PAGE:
At the heart of a new product sales forecasting model for consumer packaged goods is a multiple-event timing process. Even after controlling for the effects of time-varying marketing mix covariates, this timing process is not a stationary one, which means the standard interpurchase time models developed within the marketing literature are not suitable for new products.
In this paper, we develop a dynamic changepoint model that captures the underlying evolution of the buying behavior associated with the new product. This extends the basic changepoint framework, as used by a number of statisticians, by allowing the changepoint process itself to evolve over time. Additionally, this model nests a number of the standard multiple-event timing models considered in the marketing literature.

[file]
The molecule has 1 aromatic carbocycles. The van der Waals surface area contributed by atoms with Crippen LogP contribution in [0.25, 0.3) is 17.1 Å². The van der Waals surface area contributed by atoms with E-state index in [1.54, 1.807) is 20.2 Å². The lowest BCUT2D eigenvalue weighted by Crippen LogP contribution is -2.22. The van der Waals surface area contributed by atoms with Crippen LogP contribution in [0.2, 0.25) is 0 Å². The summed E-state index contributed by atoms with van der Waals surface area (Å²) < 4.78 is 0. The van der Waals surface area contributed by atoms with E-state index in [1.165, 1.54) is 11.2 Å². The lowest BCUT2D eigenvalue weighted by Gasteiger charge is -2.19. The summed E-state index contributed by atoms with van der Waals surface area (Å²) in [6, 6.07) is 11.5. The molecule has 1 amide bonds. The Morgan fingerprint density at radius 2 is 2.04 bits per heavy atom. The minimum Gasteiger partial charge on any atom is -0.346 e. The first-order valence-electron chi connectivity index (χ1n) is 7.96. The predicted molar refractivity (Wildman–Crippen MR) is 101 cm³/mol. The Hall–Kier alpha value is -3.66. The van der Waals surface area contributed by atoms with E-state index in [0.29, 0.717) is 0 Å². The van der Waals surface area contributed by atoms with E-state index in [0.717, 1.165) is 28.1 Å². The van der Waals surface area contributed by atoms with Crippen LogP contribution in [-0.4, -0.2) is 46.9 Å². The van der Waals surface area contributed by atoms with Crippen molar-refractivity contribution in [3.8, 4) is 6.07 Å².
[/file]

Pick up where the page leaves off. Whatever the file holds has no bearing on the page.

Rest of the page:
In our empirical analysis, we show that the dynamic changepoint model accurately tracks (and forecasts) the total sales curve as well as its trial and repeat components and other managerial diagnostics (e.g., percent triers repeating).